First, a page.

You could film a training montage for pretty much any type of sports movie at Lakeshore Sport & Fitness. Built on 3.5 acres in Lincoln Park and spanning 185,000 sq. ft. of indoor and outdoor sport and fitness space over four levels, the sprawling fitness center encompasses two swimming pools, a quarter-mile indoor running track, courts for basketball and squash, and four fully-equipped locker rooms. Avid tennis players of all levels and ages can take advantage of the eight indoor and three outdoor tennis courts with private instruction from U.S. and Euro tour pros, or try their alternate swing with recreational and competitive paddle tennis programs.
To complement these areas, fitness instructors lead cardio classes such as cycling, kickboxing, and Zumba, and core-strength classes, including yoga and Pilates reformer classes. Those looking for an advanced group fitness workout can check out Marcelo Ehrhardt's Athlete Zone class, which includes plyometrics, strength, cardio, and flexibility training. The fitness center also hosts workouts in the pool, where kids learn to swim and competitive swimmers learn to avoid dissolving into foam. Passes grant access to the facility's advanced fitness tools, such as the body composition analyzer Inbody 520 and the function movement screen (FMS), used by pro sports teams to identify the body's movement imbalances and asymmetries.
Lakeshore Sport & Fitness gives exercisers ample reasons to stick around after their workouts end. During the summer, the rooftop boasts outdoor yoga classes and the restaurant Harvest, which offers seasonal dishes, craft beers, and cocktails. All year, the 1320 Market serves healthy smoothies and meals, while the onsite spa rewards muscles for their hard work with acupuncture and several types of massage. The club's childcare services and child classes and camps let parents enjoy these extended stays as well.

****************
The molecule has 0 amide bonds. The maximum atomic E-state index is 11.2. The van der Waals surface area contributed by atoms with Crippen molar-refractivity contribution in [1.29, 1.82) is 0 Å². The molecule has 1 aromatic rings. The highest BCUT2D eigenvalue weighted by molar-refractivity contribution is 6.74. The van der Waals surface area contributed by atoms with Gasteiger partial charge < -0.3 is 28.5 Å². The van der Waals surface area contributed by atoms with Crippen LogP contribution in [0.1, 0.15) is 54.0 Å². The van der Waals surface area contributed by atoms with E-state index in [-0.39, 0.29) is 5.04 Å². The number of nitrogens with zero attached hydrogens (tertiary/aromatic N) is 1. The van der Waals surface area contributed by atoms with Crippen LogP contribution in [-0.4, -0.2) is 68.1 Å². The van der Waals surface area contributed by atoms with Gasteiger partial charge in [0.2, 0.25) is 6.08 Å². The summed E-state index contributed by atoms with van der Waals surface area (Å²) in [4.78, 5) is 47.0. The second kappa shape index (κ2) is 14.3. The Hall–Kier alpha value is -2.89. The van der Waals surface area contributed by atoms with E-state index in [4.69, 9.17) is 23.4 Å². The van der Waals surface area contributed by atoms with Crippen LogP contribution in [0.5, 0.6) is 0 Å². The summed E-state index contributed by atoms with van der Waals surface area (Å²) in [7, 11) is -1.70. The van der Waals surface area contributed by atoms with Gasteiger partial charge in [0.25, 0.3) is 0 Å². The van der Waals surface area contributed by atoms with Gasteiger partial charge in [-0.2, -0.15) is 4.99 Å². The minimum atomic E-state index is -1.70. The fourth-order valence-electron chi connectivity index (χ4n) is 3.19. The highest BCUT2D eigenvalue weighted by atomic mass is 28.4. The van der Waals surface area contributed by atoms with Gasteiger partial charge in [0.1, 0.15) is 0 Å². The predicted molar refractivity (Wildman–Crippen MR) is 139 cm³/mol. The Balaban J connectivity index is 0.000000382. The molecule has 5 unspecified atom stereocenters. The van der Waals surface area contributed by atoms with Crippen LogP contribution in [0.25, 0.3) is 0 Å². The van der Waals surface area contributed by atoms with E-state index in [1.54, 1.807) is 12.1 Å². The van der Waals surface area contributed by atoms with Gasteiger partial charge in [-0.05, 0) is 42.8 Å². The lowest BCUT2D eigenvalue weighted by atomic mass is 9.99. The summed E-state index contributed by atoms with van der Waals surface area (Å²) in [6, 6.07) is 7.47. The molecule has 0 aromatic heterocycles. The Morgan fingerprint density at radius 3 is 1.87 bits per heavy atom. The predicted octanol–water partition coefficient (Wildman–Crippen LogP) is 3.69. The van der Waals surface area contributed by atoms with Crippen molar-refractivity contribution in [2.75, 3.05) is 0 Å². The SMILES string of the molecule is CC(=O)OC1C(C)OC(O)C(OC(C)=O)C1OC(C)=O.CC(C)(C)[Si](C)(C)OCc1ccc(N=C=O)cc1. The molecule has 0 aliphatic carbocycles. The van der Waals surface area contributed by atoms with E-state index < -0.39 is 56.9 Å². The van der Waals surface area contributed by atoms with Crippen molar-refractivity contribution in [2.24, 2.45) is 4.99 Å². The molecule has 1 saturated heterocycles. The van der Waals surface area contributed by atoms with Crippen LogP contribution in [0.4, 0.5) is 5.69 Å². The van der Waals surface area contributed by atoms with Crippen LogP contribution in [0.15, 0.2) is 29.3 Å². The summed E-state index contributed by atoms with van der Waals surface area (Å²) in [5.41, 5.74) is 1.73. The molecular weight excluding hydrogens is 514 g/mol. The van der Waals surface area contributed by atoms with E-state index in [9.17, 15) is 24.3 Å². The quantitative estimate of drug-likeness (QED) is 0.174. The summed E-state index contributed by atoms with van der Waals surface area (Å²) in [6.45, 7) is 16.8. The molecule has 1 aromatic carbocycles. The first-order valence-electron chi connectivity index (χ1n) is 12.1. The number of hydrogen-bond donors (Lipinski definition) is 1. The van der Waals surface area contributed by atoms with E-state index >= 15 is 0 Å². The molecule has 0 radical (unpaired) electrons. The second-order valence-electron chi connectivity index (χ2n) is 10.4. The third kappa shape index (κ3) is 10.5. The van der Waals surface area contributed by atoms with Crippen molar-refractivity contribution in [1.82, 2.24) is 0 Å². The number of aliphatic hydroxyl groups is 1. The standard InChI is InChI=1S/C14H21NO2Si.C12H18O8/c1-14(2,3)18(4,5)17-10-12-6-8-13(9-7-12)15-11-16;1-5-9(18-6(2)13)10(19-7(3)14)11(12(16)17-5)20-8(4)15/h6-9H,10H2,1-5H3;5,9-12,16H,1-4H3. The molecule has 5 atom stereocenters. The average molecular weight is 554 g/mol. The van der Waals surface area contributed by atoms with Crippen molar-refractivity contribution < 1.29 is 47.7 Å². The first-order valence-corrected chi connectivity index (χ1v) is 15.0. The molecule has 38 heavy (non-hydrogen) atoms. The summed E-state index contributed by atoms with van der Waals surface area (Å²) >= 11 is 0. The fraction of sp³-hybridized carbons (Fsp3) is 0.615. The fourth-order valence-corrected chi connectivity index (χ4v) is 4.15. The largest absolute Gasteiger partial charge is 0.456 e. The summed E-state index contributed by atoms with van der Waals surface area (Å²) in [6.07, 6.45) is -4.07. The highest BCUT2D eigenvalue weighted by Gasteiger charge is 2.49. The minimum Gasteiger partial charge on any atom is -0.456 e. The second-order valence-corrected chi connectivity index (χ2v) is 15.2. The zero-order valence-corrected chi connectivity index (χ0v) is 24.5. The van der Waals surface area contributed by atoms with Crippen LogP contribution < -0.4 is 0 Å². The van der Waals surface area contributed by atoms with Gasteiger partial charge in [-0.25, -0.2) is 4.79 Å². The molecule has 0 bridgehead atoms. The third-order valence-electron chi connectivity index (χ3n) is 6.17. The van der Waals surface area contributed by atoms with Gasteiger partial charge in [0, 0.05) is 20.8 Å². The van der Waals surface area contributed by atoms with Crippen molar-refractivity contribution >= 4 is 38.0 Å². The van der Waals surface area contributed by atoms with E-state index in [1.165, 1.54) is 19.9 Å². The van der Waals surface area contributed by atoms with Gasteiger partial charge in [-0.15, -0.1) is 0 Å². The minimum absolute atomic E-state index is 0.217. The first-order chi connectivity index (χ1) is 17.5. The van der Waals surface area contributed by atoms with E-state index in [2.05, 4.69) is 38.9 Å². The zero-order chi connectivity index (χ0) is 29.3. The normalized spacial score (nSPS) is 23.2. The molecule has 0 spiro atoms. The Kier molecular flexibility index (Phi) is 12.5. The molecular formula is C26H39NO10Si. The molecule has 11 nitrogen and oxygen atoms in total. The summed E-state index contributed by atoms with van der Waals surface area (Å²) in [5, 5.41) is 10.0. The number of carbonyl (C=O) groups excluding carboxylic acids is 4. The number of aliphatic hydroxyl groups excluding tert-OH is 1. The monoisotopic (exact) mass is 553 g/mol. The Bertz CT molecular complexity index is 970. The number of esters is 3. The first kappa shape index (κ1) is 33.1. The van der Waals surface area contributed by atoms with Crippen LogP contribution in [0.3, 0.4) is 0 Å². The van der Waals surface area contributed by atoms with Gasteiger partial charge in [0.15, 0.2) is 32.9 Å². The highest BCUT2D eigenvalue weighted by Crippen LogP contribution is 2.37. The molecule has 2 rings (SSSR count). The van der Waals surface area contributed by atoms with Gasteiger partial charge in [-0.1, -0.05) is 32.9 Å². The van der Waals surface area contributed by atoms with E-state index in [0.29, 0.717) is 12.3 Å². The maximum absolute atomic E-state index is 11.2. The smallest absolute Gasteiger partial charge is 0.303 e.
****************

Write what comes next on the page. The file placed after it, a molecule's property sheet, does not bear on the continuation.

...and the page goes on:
When he cofounded his first sandwich shop in 1965, 17-year-old Fred DeLuca planned to use his profits to pay his way through medical school. But the combination of quality ingredients and friendly service at the shop—then called Pete's Subway—proved so popular that nine years later, he and his partner found themselves in charge of 16 locations across Connecticut, and Fred left behind his doctoring plans for a career in business.
Today, Subway restaurants number more than 34,000 around the world—almost as many shops as there are sightings of Elvis buying cold cuts. At each location, staffers pile sliced ham, marinara-slathered meatballs, and other fillings into halved loaves of bread before customizing handhelds with tomatoes, shredded lettuce, and other healthy toppings plucked from chilled containers behind the counter. Salads free crisp veggies from bread's overprotective embrace, and crunchy baked chips or apple slices accompany entrees to tables. Subway's website also facilitates health-conscious eating by listing each item's nutrition information and fastest mile time online.
Though Larsen's Landing Outfitters has always been family owned, the stretch of wilderness under its care has two additional overseers: a pair of eagles. The birds patrol 30 acres of sheltered trails, two open fields, and miles of marshes, watching visitors as they paddle rental canoes and kayaks down the pristine Kishwaukee River, which has been rated as one of the three cleanest rivers in the state. Visitors aren't alone, though. Beavers, turtles, otters, and sandhill cranes make their homes on the bank, sharing the shore with endangered black terns and mulberry wing butterflies. They move amidst towering trees, including the sycamores that gave the river its name, a Potawatomi word for river of the sycamore.
Like a grumpy scorpion, the river's flourishing ecosystem benefits from minimal and respectful human contact. Larsen's Landing Outfitters preserves this status while still permitting visitors to explore the environment. The staff plans canoe, kayak, and camping trips with package options, from tutorials on steering a boat to boxed lunches and picnic buffets. Travelers can park their vessels at any point to indulge in a swim, go fishing, or relax on a sandbar—and at overnight sites, campfires and pig roasts imbue the air with nostalgic, smoky aromas.